Green Before Its Time

by | Jul 9, 2021 | Entire Home

The large sprawling farm with fenced, hilly pastures appears to be a large ranch. In fact, it is home to Big Springs Resort, the idyllic site of five log homes built by partners Doug Spurber and Charles Rateliff in 2005.
These retired Wal-Mart executives each owned a good bit of land near Gravette, Arkansas, and decided to join forces and create a low-impact cabin community. Rateliff had built a Satterwhite log home several years earlier and knew that this company could deliver the quality cabins they had in mind.
Aside from the goal of building fine cabins, they wanted the entire property, consisting of almost 500 acres, to be a great outdoor destination for families. Their first decision was to maintain the environment and not overbuild. It would be easy, they thought, to take advantage of every possible building site, but they knew that would negatively impact the quality and naturalized aesthetic of their property. To that end, each of the original five sites was set in the woods with minimal removal of trees. Beyond that, careful site planning ensured that each structure would be out of the line of sight of the others. This put them on target with the then relatively new concept of building green.
Spurber says, “The point of building these cabins was more about the enjoyment of the outdoors than structural development. We didn’t want to crowd the property with as many houses as we could fit. Even today, we have chosen a few additional sites for cabins, but we haven’t begun construction. So, for now, there are five log houses and one timber frame barn on the property, with miles of naturalized trails for walking and horseback riding.”
Another of their green goals was to keep the buildings as maintenance free as possible. To that end, all four sides of the logs in the cabin have a four-foot overhang, making it possible to walk around the perimeter of the house—staying dry in the rain and keeping the logs dry, as well. As Sam Satterwhite says, “We are almost fanatical about the use of porches in our designs because we know that as time goes on, it will mean less need for chemical treatment of the logs.”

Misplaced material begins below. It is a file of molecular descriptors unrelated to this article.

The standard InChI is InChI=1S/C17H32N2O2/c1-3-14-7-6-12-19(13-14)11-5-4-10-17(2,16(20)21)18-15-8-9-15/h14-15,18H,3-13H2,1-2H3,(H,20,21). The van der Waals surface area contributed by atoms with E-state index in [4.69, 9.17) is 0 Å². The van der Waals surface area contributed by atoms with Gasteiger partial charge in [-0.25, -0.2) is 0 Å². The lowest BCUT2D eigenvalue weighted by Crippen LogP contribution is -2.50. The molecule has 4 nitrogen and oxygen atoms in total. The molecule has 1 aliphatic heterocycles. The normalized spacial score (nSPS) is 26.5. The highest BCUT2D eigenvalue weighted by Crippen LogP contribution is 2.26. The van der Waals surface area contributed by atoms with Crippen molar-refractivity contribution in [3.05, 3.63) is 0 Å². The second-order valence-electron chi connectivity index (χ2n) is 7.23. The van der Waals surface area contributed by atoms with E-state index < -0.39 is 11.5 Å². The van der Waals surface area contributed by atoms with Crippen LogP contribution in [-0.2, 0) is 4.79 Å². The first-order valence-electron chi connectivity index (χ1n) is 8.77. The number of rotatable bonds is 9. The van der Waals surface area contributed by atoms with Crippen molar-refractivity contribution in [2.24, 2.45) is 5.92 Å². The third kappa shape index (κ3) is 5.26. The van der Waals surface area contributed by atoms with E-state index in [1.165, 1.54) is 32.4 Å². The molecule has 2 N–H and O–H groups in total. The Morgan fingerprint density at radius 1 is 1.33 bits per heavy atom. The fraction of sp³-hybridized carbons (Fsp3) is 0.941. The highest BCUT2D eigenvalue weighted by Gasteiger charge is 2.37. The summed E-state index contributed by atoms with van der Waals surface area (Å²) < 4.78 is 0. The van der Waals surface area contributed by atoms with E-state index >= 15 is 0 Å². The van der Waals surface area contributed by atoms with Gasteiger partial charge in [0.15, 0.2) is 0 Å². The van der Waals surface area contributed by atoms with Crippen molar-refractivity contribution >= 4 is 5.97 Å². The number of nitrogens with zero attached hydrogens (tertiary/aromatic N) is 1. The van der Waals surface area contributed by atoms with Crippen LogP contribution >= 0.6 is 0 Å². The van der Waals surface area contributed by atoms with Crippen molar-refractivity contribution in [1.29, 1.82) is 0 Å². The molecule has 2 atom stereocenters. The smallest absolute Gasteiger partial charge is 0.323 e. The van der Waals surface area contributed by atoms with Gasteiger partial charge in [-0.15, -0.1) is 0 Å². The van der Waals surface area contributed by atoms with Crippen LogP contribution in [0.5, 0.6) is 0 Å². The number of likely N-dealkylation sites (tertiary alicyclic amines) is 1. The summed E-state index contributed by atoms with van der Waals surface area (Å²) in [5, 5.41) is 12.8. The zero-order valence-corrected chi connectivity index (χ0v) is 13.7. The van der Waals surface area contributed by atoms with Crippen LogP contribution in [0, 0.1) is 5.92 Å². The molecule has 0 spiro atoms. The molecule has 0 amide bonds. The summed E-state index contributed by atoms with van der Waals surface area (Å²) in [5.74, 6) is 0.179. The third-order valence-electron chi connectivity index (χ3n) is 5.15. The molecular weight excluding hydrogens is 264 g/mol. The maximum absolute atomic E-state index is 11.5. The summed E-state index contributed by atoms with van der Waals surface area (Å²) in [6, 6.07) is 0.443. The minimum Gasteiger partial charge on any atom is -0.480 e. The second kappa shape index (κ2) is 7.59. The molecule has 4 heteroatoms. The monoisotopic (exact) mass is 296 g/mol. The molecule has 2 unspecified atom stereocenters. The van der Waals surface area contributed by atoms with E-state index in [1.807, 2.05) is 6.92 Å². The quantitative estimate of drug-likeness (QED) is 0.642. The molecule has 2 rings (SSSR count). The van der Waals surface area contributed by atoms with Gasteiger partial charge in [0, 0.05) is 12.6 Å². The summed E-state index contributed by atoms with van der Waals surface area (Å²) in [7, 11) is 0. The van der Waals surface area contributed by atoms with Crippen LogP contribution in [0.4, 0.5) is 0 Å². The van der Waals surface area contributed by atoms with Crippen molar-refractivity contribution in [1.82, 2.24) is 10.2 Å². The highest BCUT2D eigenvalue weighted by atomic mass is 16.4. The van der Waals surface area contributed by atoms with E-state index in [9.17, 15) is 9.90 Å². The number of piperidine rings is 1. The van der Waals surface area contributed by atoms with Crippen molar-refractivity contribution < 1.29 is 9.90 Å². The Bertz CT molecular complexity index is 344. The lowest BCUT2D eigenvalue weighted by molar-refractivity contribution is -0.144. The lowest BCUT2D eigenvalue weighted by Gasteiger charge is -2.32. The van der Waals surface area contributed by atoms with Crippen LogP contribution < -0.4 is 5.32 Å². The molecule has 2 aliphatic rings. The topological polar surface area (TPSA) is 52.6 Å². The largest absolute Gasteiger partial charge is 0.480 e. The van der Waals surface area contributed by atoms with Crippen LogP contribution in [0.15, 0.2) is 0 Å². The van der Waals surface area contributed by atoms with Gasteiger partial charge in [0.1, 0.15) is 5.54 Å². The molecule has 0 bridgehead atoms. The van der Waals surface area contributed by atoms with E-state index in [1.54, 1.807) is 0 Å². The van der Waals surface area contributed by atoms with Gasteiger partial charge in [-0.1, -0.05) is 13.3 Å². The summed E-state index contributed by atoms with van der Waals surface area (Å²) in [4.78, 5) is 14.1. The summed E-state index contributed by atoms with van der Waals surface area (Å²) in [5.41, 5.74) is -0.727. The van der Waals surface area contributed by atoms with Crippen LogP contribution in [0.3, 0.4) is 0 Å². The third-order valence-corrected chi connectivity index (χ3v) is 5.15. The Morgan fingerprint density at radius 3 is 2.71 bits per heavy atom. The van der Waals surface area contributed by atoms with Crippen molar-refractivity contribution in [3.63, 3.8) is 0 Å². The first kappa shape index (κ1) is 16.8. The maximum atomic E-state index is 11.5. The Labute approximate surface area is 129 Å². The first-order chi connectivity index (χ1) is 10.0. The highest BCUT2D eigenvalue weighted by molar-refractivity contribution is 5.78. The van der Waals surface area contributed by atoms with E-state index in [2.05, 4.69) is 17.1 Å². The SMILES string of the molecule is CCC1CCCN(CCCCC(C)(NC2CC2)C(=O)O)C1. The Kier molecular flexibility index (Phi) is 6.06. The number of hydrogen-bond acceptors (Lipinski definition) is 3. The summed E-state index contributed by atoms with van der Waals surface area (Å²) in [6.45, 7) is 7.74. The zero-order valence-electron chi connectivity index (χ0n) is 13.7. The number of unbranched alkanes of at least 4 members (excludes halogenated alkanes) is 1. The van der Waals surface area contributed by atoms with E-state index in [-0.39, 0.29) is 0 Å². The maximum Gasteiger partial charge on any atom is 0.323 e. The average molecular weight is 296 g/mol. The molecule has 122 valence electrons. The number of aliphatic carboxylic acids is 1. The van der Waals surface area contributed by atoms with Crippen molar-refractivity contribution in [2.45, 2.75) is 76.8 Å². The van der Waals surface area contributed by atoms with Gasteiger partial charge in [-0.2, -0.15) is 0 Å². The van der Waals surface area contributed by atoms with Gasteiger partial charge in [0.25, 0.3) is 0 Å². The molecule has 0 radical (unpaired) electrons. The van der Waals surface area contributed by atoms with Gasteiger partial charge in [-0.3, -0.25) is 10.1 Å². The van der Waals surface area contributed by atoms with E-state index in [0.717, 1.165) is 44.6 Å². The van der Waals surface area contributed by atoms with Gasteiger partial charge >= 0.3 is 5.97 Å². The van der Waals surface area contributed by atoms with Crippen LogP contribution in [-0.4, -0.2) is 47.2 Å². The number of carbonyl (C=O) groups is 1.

The green thinking goes back to the forest and highways, because, as Satterwhite, who has headed up the Texas-based company for 36 years, puts it, “The logs are so dry that when we harvest them in Colorado and Utah, they weigh less than even kiln-dried logs and therefore it takes less fuel to transport them back to the construction site.” This forward thinking and environmentally sound principle of log manufacturing has been key to the company’s process since its founding.
The logs themselves are standing dead spruce; this makes their moisture content extremely low. The thinking behind the Spurber/Satterwhite cabins, constructed by local builder, John Stimson, was on the same page among all the participants. Windows are aluminum, inside and out, utilizing less wood in their manufacture, thereby saving on natural resources. Because this cabin has large windows on three sides of the open downstairs, the outside—in a suggestion and extension of Frank Lloyd Wright’s organic lifestyle architecture—becomes part of the living space.
This house has just over 2,800 square feet of living space on two levels. The floorplan for the public rooms is wide open so that families and groups of friends can gather anywhere in the living room, dining area, or kitchen and be able to interact with each other. Each of these areas is relatively small so that, although the space can hold a crowd, there is a feeling of intimacy.
Spurber and Rateliff chose a country theme for the décor of the house. Simple checks, plaids, and country furniture enhance the feeling of rural life. Red, white, and blue are the predominant colors in each of the rooms. This cabin is all about comfort. Down-filled couches and wing chairs allow daydreaming in front of the fire; at the same time, a television in a cabinet can be seen from the same seating area as well as from the kitchen and dining spaces.
The color choices and fabrics are iconic country but are also gender neutral. The design in this home proves that cabin décor can be simplified by opting for one or two colors and using them throughout. This makes decorating simpler than choosing a color palette that runs a much broader spectrum.
More of the beauty of what was done in the decorating of this cabin was to keep the furnishings as maintenance free as the hardscape of the house. Fabrics are washable and, where possible, upholstered furniture is slip-covered. Popcorn, muddy dog prints, and the usual family grime disappear in the laundry. Solid painted country furniture can be wiped down with a damp cloth. No carpets, a quick broom sweep and a shake-out of rugs and it’s ready for company.
This Arkansas cabin is a true getaway to a place where life can be simple and conducive to enjoying the pleasures of the outdoors, the comfort of log cabin life, and the satisfaction of knowing that the structure is environmentally consistent with living green.